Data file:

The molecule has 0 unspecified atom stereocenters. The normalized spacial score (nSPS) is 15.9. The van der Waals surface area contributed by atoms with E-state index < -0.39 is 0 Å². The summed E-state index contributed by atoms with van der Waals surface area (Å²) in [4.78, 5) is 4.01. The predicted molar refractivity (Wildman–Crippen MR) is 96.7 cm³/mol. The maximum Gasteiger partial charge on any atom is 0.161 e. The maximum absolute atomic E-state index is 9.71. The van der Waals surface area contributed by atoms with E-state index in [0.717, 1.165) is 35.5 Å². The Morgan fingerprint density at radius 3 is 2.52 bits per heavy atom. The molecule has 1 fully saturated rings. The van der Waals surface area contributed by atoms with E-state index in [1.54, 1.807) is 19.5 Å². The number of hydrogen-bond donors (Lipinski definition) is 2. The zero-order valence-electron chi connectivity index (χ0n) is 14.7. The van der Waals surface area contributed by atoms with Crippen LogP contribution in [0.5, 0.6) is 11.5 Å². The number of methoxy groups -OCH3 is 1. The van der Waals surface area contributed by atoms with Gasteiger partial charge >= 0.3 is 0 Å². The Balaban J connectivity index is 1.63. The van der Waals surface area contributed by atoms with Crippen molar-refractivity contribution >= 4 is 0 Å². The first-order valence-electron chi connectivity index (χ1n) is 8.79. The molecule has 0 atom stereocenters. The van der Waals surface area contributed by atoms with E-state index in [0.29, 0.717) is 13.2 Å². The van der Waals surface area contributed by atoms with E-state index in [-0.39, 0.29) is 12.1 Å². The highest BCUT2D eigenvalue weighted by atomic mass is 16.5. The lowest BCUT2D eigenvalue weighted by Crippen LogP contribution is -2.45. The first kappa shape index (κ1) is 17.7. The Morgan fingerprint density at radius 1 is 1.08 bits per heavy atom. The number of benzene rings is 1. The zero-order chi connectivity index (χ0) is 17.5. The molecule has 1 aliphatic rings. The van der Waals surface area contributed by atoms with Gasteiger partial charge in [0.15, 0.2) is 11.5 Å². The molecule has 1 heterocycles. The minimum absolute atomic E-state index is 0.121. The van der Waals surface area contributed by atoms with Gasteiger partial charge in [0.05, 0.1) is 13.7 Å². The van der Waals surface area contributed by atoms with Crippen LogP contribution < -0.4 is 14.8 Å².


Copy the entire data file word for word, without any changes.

The molecule has 0 unspecified atom stereocenters. The normalized spacial score (nSPS) is 15.9. The van der Waals surface area contributed by atoms with E-state index < -0.39 is 0 Å². The summed E-state index contributed by atoms with van der Waals surface area (Å²) in [4.78, 5) is 4.01. The predicted molar refractivity (Wildman–Crippen MR) is 96.7 cm³/mol. The maximum Gasteiger partial charge on any atom is 0.161 e. The maximum absolute atomic E-state index is 9.71. The van der Waals surface area contributed by atoms with E-state index in [0.717, 1.165) is 35.5 Å². The Morgan fingerprint density at radius 3 is 2.52 bits per heavy atom. The molecule has 1 fully saturated rings. The van der Waals surface area contributed by atoms with E-state index in [1.54, 1.807) is 19.5 Å². The number of hydrogen-bond donors (Lipinski definition) is 2. The zero-order valence-electron chi connectivity index (χ0n) is 14.7. The van der Waals surface area contributed by atoms with Crippen LogP contribution in [0.5, 0.6) is 11.5 Å². The number of methoxy groups -OCH3 is 1. The van der Waals surface area contributed by atoms with Gasteiger partial charge >= 0.3 is 0 Å². The Balaban J connectivity index is 1.63. The van der Waals surface area contributed by atoms with Crippen molar-refractivity contribution >= 4 is 0 Å². The first-order valence-electron chi connectivity index (χ1n) is 8.79. The molecule has 0 atom stereocenters. The van der Waals surface area contributed by atoms with E-state index in [0.29, 0.717) is 13.2 Å². The van der Waals surface area contributed by atoms with E-state index in [-0.39, 0.29) is 12.1 Å². The highest BCUT2D eigenvalue weighted by atomic mass is 16.5. The lowest BCUT2D eigenvalue weighted by Crippen LogP contribution is -2.45. The first kappa shape index (κ1) is 17.7. The Morgan fingerprint density at radius 1 is 1.08 bits per heavy atom. The number of benzene rings is 1. The zero-order chi connectivity index (χ0) is 17.5. The molecule has 1 aliphatic rings. The van der Waals surface area contributed by atoms with Gasteiger partial charge in [0.15, 0.2) is 11.5 Å². The molecule has 1 heterocycles. The minimum absolute atomic E-state index is 0.121. The van der Waals surface area contributed by atoms with Gasteiger partial charge in [0.05, 0.1) is 13.7 Å². The van der Waals surface area contributed by atoms with Crippen LogP contribution < -0.4 is 14.8 Å².